One Man Dogs?
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Thread: One Man Dogs?

  1. #1
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    One Man Dogs?

    Hello!
    I am a man in college, and looking to get my first dog on my own. I had a dog growing up, but she wasn't strictly mine: she was one of the family. Now, while I'm looking for a companion, I keep running across the same thing: "Not a One Man Dog", meaning that they require more than one person to be around. I'm not a hermit, but I am by myself a lot, and I wouldn't mind a dog to keep me company. I would like to get a bigger dog , like a Golden Retriever (which was my first choice), but that's where I first saw the aforementioned warning. I was just wondering what kinds of dogs are okay having mostly just one person around. Any assistance in this matter would be most appreciated!
    Thanks!
    -tks

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  3. #2
    Senior Member Lonewolfblue's Avatar
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    Re: One Man Dogs?

    You have several choices. Many of the herding breeds like Cattle Dogs, Border Collies, etc, can be one man dogs, and Cattle Dogs are very much a one person dog. And they are very intelligent, and highly trainable. But many don't do well with other dogs. My Betty didn't like other dogs until she came across Border Collies, she just loved them because they are fast, and lots of energy. So I got a Border Collie as her companion when I'm busy, and I do everything with both of them. Also might look into German Shepherds as well, if you are interested. Just because you see a dog that is a family dog, doesn't mean they can't be a one person dog. Labs and Goldens do fine in both family settings as well as just single people, as long as you can spend plenty of time with them and aren't crating them 70% of the day.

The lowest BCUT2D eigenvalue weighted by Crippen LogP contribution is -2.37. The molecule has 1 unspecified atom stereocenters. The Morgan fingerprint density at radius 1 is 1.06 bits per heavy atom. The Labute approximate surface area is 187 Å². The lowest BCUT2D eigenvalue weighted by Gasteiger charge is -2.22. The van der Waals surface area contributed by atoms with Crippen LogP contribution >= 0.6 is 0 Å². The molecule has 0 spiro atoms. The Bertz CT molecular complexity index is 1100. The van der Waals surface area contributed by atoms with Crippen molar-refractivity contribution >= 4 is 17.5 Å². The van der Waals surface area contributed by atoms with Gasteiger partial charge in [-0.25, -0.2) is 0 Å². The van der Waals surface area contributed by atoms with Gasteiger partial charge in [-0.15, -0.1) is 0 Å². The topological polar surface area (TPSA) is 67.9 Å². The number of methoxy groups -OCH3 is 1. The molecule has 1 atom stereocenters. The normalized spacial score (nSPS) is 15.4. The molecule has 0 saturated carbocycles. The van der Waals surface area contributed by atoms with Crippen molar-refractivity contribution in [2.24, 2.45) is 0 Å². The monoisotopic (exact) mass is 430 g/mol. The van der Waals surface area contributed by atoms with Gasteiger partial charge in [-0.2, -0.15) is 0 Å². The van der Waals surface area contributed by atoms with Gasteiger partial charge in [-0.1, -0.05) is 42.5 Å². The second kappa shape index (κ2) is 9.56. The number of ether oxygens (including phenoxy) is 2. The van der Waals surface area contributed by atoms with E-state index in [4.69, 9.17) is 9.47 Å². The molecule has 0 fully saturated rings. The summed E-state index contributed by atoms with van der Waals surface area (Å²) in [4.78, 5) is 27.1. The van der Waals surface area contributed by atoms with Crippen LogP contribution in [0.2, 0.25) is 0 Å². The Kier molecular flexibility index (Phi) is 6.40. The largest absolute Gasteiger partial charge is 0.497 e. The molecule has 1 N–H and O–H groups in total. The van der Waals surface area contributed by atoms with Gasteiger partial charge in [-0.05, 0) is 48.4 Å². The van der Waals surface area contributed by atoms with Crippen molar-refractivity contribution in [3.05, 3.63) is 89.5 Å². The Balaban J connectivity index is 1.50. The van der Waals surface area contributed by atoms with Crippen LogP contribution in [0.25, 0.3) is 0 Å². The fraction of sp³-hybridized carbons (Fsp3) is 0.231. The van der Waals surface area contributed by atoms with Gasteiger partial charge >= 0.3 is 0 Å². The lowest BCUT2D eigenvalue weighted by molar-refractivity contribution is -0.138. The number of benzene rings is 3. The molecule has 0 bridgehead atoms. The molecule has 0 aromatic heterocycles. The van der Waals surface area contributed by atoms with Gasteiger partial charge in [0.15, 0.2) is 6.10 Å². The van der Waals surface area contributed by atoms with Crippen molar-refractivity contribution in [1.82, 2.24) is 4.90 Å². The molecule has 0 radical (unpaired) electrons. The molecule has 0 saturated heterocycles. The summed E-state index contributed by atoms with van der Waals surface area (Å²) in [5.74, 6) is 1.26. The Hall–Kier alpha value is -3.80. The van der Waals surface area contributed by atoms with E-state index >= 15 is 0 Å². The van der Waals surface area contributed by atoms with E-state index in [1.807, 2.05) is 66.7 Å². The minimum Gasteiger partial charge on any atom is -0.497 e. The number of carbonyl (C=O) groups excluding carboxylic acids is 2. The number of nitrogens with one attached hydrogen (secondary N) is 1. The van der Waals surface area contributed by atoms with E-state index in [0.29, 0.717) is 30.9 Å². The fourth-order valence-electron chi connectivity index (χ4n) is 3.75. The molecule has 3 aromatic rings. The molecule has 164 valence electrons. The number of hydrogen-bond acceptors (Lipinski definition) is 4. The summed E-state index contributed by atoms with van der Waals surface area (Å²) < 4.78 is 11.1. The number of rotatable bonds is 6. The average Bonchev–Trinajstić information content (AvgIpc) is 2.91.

Also, one question, what kind of setting do you live? Are you in the city, the outskirts of a city, or out in the country? This is very helpful in your decision as to what type of dog you should get, it should fit your lifestyle. I live in town here, and have both a Cattle Dog and a Border Collie, and I do need to take them out often, as they are really not city dogs. But I'm 3 blocks from the riverfront park, which is about 13 miles long, along the river here, with lots of space for taking the dogs.
    Last edited by Lonewolfblue; 05-22-2008 at 10:08 PM.


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    Senior Member TeddieXRuxpin's Avatar
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    Re: One Man Dogs?

    It's going to come down to the dog and not the breed in most cases. I know several people with Goldens and are single.

    Where are you planning on getting your dog? Adult/Puppy? Activitly level? All of these things help when trying to find the right dog come into play.

    Kind of like a Rottie we have in our rescue right now. She would make a perfect dog for a one person/ no other pets home. She does great with all people and does ok with other dogs smaller than she is once she gets to know them. But she would much rather live with one loving person. So you just have to look around.

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    Senior Member Inga's Avatar
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    Re: One Man Dogs?

    Rottweilers tend to be one person dogs as do Dobermans. All though if they are well socialized they will be content around other people as well. They still tend to be closest to their one person.


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    Senior Member applesmom's Avatar
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    Re: One Man Dogs?

    That's not the meaning of "one man dog". A "one man dog" is considered to be a dog that doesn't tolerate or accept attention from anyone but his master.

    Any breed of dog should be just fine living in a one person household though they will need a normal amount of attention and to be properly socialized just as any dog does.

    If your dog would be alone without any attention 90 percent of his waking hours, then there wouldn't be any breed that would fit your needs.

  7. #6
    Senior Member TooneyDogs's Avatar
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    Re: One Man Dogs?

    I think someone is misconstruing Not A One Man Dog. A One Man Dog usually refers to dogs that will bond with only one person. That is not a very desirable trait.
    They won't let others get close..they can't go to the groomer or the vet without being restrained or the owner by their side....only one person can handle them...the owner. I have one. He rarely solicits even petting from my wife.